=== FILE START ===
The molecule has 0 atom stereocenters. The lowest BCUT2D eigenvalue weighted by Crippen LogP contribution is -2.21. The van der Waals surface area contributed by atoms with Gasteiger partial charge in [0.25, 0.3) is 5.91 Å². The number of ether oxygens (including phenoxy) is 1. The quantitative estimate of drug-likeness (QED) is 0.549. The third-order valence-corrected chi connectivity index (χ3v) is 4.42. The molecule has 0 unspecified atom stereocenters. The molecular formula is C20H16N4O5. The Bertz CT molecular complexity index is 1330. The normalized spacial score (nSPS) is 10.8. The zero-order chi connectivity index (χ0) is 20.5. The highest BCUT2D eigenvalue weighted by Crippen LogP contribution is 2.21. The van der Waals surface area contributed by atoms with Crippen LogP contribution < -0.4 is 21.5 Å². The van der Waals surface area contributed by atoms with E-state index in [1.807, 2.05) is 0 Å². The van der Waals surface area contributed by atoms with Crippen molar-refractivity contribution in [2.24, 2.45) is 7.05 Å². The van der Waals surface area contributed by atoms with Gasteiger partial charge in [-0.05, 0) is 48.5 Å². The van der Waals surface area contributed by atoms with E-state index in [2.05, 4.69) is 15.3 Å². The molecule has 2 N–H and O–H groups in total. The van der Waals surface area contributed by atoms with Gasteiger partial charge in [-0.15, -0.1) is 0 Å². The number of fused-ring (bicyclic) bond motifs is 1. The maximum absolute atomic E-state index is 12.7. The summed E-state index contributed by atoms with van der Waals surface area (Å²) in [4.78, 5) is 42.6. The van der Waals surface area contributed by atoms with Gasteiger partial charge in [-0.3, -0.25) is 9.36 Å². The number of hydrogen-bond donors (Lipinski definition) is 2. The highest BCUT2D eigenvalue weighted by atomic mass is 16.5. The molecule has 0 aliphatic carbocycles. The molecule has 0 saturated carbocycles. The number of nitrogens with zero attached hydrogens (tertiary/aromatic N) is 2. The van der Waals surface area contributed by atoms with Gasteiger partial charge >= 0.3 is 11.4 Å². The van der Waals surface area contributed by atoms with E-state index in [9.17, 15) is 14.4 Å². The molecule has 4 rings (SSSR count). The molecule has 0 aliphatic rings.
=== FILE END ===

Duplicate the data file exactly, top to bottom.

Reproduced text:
The molecule has 0 atom stereocenters. The lowest BCUT2D eigenvalue weighted by Crippen LogP contribution is -2.21. The van der Waals surface area contributed by atoms with Gasteiger partial charge in [0.25, 0.3) is 5.91 Å². The number of ether oxygens (including phenoxy) is 1. The quantitative estimate of drug-likeness (QED) is 0.549. The third-order valence-corrected chi connectivity index (χ3v) is 4.42. The molecule has 0 unspecified atom stereocenters. The molecular formula is C20H16N4O5. The Bertz CT molecular complexity index is 1330. The normalized spacial score (nSPS) is 10.8. The zero-order chi connectivity index (χ0) is 20.5. The highest BCUT2D eigenvalue weighted by Crippen LogP contribution is 2.21. The van der Waals surface area contributed by atoms with Crippen LogP contribution < -0.4 is 21.5 Å². The van der Waals surface area contributed by atoms with E-state index in [1.807, 2.05) is 0 Å². The van der Waals surface area contributed by atoms with Crippen molar-refractivity contribution in [2.24, 2.45) is 7.05 Å². The van der Waals surface area contributed by atoms with Gasteiger partial charge in [-0.05, 0) is 48.5 Å². The van der Waals surface area contributed by atoms with E-state index in [2.05, 4.69) is 15.3 Å². The molecule has 2 N–H and O–H groups in total. The van der Waals surface area contributed by atoms with Gasteiger partial charge in [-0.15, -0.1) is 0 Å². The number of fused-ring (bicyclic) bond motifs is 1. The maximum absolute atomic E-state index is 12.7. The summed E-state index contributed by atoms with van der Waals surface area (Å²) in [4.78, 5) is 42.6. The van der Waals surface area contributed by atoms with Gasteiger partial charge in [-0.3, -0.25) is 9.36 Å². The number of hydrogen-bond donors (Lipinski definition) is 2. The highest BCUT2D eigenvalue weighted by atomic mass is 16.5. The molecule has 0 aliphatic carbocycles. The molecule has 0 saturated carbocycles. The number of nitrogens with zero attached hydrogens (tertiary/aromatic N) is 2. The van der Waals surface area contributed by atoms with Gasteiger partial charge >= 0.3 is 11.4 Å². The van der Waals surface area contributed by atoms with E-state index in [9.17, 15) is 14.4 Å². The molecule has 4 rings (SSSR count). The molecule has 0 aliphatic rings.